Check Content for Findability

Acrolinx can check your content and tell you what keywords a search engine would probably register when indexing your content — these show up as discovered keywords.

You can then see how many of your discovered keywords match up with your target keywords.

To check your content for findability, follow these steps:

  1. Open a document, then open the Acrolinx Sidebar if it isn't open already.
  2. Click CHECK to check your content.
  3. Open the  Findability tab and review the keywords.

    The  Findability tab has two sections:

    •  Discovered Keywords

      These are keywords that frequently show up in your content. There are a few metrics we use to build this list, which we'll go into further on in this section.

    •  Target Keywords

      These are keywords that you want to target for findability. They should include the search keywords that you want your content to match against.

    Review and analyze the keyword information to see how you can optimize your content.

Review Keywords

When you review your discovered and targeted keywords, you can use the findability metrics to help organize and assess your keywords.

Here's a short explanation of those metrics:

FrequencyThe frequency metric is a measurement of the keyword count in relation to the size of the document. It's expressed as a score out of 100.

CountThe number of times the keyword appeared in your content.

ProminenceThis metric measures the prominent placement of keywords in your content. Prominent placement can be in the document title, headings, or opening paragraph. Acrolinx uses a special formula to give each keyword a prominence score out of 10

Keyword Warnings

Acrolinx also warns you when there's a problem with your findability metrics. For example, when Acrolinx warns you when the prominence scores of your keywords don't match the order of priority. The following illustration explains these warnings in more detail:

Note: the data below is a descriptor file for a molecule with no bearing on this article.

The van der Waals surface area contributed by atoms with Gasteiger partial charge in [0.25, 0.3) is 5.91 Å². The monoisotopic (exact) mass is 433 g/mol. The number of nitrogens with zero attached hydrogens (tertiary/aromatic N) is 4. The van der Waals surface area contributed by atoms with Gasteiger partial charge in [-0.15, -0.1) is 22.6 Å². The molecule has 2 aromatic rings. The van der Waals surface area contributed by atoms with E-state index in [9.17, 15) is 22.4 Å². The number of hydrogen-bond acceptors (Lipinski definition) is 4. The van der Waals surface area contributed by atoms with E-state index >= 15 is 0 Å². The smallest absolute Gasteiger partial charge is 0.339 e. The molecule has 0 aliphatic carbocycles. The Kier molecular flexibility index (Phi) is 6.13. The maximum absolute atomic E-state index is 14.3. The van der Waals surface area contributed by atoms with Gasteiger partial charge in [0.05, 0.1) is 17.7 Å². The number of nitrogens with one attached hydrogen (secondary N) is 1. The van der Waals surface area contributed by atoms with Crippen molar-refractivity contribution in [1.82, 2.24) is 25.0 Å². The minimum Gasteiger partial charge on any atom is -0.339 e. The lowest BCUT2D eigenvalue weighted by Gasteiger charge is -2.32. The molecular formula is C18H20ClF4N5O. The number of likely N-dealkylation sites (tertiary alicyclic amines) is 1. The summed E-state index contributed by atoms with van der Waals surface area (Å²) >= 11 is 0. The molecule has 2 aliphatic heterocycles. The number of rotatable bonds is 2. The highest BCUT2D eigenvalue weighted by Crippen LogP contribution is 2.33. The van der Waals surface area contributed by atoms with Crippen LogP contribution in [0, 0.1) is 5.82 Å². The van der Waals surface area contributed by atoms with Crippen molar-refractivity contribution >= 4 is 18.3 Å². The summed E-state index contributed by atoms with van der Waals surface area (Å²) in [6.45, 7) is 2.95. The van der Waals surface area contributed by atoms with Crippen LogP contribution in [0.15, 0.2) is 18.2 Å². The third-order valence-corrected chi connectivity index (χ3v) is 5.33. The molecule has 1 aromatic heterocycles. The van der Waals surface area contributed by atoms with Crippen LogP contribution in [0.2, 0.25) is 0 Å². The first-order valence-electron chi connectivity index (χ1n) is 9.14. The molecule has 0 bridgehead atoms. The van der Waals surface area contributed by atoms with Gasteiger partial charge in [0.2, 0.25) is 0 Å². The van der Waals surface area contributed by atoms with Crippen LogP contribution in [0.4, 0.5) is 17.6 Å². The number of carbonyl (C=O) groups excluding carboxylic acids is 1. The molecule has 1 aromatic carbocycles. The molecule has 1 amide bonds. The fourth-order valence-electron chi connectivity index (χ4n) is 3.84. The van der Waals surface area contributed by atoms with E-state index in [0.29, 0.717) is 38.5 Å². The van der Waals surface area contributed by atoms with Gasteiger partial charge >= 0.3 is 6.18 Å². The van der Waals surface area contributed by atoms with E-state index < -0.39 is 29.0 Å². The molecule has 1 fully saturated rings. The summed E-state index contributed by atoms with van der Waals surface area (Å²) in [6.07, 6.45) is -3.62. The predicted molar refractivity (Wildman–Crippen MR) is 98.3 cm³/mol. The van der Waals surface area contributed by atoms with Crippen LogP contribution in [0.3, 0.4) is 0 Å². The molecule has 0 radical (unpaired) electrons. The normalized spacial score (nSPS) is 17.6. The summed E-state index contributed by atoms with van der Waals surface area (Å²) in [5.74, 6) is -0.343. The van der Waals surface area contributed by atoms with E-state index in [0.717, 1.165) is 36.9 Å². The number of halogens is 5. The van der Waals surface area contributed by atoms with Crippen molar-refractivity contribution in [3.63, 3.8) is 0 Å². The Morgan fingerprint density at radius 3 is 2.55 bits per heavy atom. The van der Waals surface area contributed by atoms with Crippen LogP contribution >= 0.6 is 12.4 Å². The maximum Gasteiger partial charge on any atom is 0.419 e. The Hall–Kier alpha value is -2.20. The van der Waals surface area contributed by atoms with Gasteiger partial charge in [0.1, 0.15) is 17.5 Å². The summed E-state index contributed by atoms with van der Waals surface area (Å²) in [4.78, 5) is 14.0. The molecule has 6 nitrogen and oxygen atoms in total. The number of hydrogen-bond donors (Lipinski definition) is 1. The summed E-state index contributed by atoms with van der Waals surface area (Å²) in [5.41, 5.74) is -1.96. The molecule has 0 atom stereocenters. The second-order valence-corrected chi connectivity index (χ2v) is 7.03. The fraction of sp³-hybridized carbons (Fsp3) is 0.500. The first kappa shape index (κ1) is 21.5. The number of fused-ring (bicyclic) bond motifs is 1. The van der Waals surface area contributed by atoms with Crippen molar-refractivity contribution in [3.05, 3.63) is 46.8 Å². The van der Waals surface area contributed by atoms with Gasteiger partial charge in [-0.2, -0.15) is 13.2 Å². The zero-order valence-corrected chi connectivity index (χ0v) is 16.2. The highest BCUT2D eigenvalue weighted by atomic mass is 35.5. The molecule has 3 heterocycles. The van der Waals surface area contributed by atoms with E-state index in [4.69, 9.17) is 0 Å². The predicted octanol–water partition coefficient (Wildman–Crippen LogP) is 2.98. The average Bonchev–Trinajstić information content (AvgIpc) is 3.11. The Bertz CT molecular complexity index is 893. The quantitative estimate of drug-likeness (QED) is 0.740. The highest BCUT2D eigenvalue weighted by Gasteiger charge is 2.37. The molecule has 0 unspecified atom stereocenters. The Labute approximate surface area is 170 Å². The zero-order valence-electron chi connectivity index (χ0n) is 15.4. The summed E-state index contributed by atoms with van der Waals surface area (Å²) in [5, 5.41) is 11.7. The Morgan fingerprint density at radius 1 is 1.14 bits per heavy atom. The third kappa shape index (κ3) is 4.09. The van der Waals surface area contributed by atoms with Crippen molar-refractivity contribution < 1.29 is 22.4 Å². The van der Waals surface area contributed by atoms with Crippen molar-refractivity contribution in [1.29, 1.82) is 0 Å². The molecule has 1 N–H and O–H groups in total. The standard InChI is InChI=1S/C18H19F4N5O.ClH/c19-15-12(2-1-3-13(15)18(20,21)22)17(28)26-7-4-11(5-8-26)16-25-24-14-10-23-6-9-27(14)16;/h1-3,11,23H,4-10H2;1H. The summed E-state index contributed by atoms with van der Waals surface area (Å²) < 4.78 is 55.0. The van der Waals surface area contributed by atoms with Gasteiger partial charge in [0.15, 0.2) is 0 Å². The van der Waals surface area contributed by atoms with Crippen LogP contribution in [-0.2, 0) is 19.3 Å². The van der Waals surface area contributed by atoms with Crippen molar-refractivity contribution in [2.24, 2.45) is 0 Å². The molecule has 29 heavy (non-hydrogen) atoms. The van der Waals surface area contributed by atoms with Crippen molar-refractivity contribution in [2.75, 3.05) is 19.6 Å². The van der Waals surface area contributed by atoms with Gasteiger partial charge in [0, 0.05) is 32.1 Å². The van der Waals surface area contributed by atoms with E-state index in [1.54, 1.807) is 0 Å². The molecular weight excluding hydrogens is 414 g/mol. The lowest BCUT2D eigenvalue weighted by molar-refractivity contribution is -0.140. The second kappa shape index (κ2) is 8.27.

1) Yellow prominence warning

The keyword that's above this one has a lower prominence score.

In this example, you would want to make the keyword "specific context" more prominent in the content. You could also drag it below the keyword "guideline" so that "guideline" has a higher priority.

2) Red prominence warningThe keyword that's two places higher in priority has a lower prominence score than this one.

In this example, you would want to make the keyword "specific context" more prominent in the content. You could also drag it below the keyword "context" so that "context" has a higher priority.

3) Red count warningThe count is zero, so it looks like this target keyword is completely missing from the content.

In this example, you would want to add the keyword "rule" at least once in the content.

An Example

Remember that we've stopped the term "rule" as in "style rule"? Instead, we say "guideline." But of course we expected some people to enter "rule" as a search term when looking for help on anything related to style or grammar guidelines. If we don't include those terms in our content somehow, people will have trouble finding it.

The following image targeted keywords for the help article about content-specific guidelines.

Findability Issues

You can see some important findability issues in the targeted keywords list.

  • The prominence of our top keyword "specific content" is 0.

This is our top keyword but it's not prominent enough in the article. This might be a problem if people are quickly scanning the article to see if it's relevant for their task. We want our top target keyword to be prominent so that people can quickly see exactly what the article is about. You can see the prominence warnings for the two keywords underneath it. As explained in the section on warnings above, these prominence warnings indicate that a keyword further up in the list has a lower prominence score.

  • The frequency for the keyword "rule" is 0.

    This means that the keyword is completely missing from the content. It's one of our targeted keywords because it's a synonym of "guideline," but we haven't used that word in the article at all


To solve the first issue, we have to incorporate the keyword "rule" into the content without confusing the reader with inconsistent terminology. We can do this by adding a note about the name change at the top of the page.

From 5.0 onwards, we refer to rules and rule sets as guidelines and writing guides. 

To solve the second problem, we can change the title and introductory sentence so that they both include our top target keyword.

With another check, you can see that the metrics changed. The frequency and prominence scores for the target keywords "rule" and " specific context " have improved. So we've improved the findability for those target keywords.

Try using a similar method for your own content.

  1. Create a comprehensive list of target keywords for your piece of content.
  2. Make sure that the frequency is greater than zero for all target keywords.
  3. Make sure that the prominence scores of your top target keywords match the order in which you've prioritized them.